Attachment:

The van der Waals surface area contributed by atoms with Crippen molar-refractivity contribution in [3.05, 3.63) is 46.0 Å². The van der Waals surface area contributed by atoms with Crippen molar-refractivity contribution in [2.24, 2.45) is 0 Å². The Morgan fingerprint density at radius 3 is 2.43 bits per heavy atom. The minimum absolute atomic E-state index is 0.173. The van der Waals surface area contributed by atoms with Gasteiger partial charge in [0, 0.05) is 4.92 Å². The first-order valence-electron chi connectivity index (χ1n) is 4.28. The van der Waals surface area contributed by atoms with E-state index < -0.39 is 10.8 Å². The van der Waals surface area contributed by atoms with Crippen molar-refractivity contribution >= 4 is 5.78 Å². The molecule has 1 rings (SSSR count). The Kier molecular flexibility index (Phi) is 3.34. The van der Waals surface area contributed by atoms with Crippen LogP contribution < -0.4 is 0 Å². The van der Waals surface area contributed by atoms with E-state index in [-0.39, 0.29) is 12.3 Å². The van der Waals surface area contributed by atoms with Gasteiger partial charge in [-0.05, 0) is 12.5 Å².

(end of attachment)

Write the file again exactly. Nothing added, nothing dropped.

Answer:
The van der Waals surface area contributed by atoms with Crippen molar-refractivity contribution in [3.05, 3.63) is 46.0 Å². The van der Waals surface area contributed by atoms with Crippen molar-refractivity contribution in [2.24, 2.45) is 0 Å². The Morgan fingerprint density at radius 3 is 2.43 bits per heavy atom. The minimum absolute atomic E-state index is 0.173. The van der Waals surface area contributed by atoms with Gasteiger partial charge in [0, 0.05) is 4.92 Å². The first-order valence-electron chi connectivity index (χ1n) is 4.28. The van der Waals surface area contributed by atoms with E-state index < -0.39 is 10.8 Å². The van der Waals surface area contributed by atoms with Crippen molar-refractivity contribution >= 4 is 5.78 Å². The molecule has 1 rings (SSSR count). The Kier molecular flexibility index (Phi) is 3.34. The van der Waals surface area contributed by atoms with Crippen LogP contribution < -0.4 is 0 Å². The van der Waals surface area contributed by atoms with E-state index in [-0.39, 0.29) is 12.3 Å². The van der Waals surface area contributed by atoms with Gasteiger partial charge in [-0.05, 0) is 12.5 Å².